The Importance of Exercise for COPD Patients

If you have COPD, breathing may already be difficult, but exercise for COPD patients can make breathing easier in your day-to-day life.

Counteract your breathing troubles with stronger lungs. Exercising your body, heart, and lungs will create strength in your lungs and will also create stronger muscles that will make your daily activities easier. Keep reading to learn more about how exercise can help you with your COPD.

How to Exercise with COPD

Your recommended exercise regimen with COPD will vary based on the severity of your case. If you have mild COPD, you'll be able to do more strenuous exercises—such as jogging, skating, and rowing. However, if you need a lower impact exercise, you might try water aerobics. This will work your muscles without too much heavy breathing—plus, it's easy on the joints. Depending on your situation, you may need to avoid certain exercises. Consult with your doctor about what intensity of exercise is right for you.

There are many workout options for COPD. Here's a list we put together that most COPD patients can do: 

  • Walking - Walking is a safe exercise for COPD patients. Even a slow pace can do you some good. If walking distances is daunting for you, try adding more time in increments each day or each week. If you walk every day and add 30 seconds each day, you'll increase your walking time and distance in no time! 
  • Stationary bike - Riding a stationary bike is another great option for COPD patients. You can take this at your own pace, it's easy on your joints, and you can easily take breaks as needed. 
  • Lifting weights - Using weights can be another good workout for you. Choose hand weights that suit you and practice some arm curls—slowly raising your arms up and down—breath in as you lift and out as you release. You can also practice forward arm raises with your hand weights. Make sure to choose weights that are light and comfortable at first, then add more weight as you get stronger. 
  • Leg workouts - To add to your workout a little more—move to your legs with some calf raises. This is a simple exercise that you can do anywhere. Stand with your legs hip-width apart, slowly rise onto your toes, hold briefly, and lower, using your body weight to workout your muscles. As you get stronger, you can do one leg at a time.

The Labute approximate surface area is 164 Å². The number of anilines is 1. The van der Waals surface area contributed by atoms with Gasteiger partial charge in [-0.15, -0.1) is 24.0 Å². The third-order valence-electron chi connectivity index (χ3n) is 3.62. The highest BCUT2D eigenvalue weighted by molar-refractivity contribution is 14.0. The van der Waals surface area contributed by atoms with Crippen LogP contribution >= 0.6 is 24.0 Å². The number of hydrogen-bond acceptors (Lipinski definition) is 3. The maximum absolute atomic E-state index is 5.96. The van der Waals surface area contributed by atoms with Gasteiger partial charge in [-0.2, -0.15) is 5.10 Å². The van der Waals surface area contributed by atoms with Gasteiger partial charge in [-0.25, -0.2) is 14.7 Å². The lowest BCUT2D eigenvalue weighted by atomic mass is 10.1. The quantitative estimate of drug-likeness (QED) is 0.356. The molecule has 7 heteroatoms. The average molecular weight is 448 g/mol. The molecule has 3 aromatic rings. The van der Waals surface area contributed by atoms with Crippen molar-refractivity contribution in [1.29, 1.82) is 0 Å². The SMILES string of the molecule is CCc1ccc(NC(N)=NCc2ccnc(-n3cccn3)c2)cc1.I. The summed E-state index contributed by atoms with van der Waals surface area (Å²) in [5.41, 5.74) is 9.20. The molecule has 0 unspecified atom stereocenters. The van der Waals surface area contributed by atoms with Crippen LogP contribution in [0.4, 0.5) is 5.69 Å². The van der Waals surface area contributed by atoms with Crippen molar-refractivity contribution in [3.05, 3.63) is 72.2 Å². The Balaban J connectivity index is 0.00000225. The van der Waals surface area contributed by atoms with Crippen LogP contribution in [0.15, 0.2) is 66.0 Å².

Not only will weights and bodyweight exercises help you develop stronger muscles, but they can also help you with your breathing exercises as you learn when to breathe out and in during your workouts.

Be sure to include stretching before and after your workout. Stretching will help you avoid injury and sore muscles. It will also help your muscles become stronger and more flexible over time.

Please note that if you find that you have an irregular heartbeat, you're feeling dizzy, or you cannot catch your breath, you should stop exercising and seek medical attention. Consult with your doctor to determine what exercises are and are not safe for you.  

Breathing During Exercise for COPD Patients 

Breathing well during exercise is key to a good workout, whether you have COPD or not. Breathe slowly, inhaling through your nose and exhaling through your mouth. More than anything, try to keep control of your breathing. If you start panting, air will get trapped in your lungs. If you find that your breathing is getting too fast and too shallow, try to slow your breathing through breathing exercises.

Some exercises for COPD patients might require the help of oxygen. Ask your doctor if you should be on oxygen while working out. If you do need your oxygen concentrator going while you work out, use an extra-long tube and a lightweight, travel-size concentrator so you can have the ability to do most exercises.

Breathe Right with O2 Assist 

At O2 Assist, we have such a wide selection of portable concentrators that are perfect for those seeking exercise for COPD patients. We believe that oxygen therapy is essential to your well-being; that's why when you buy one of our concentrators, you'll be connected to a personal oxygen specialist that will be there to answer any questions about your oxygen device. When you do these exercises coupled with your diagnosed oxygen therapy, you're sure to start feeling like a new version of yourself. If you're interested in starting oxygen care, contact your healthcare provider to learn more. And when it's to buy, make sure to browse our extensive collection of stationary and portable oxygen concentrators.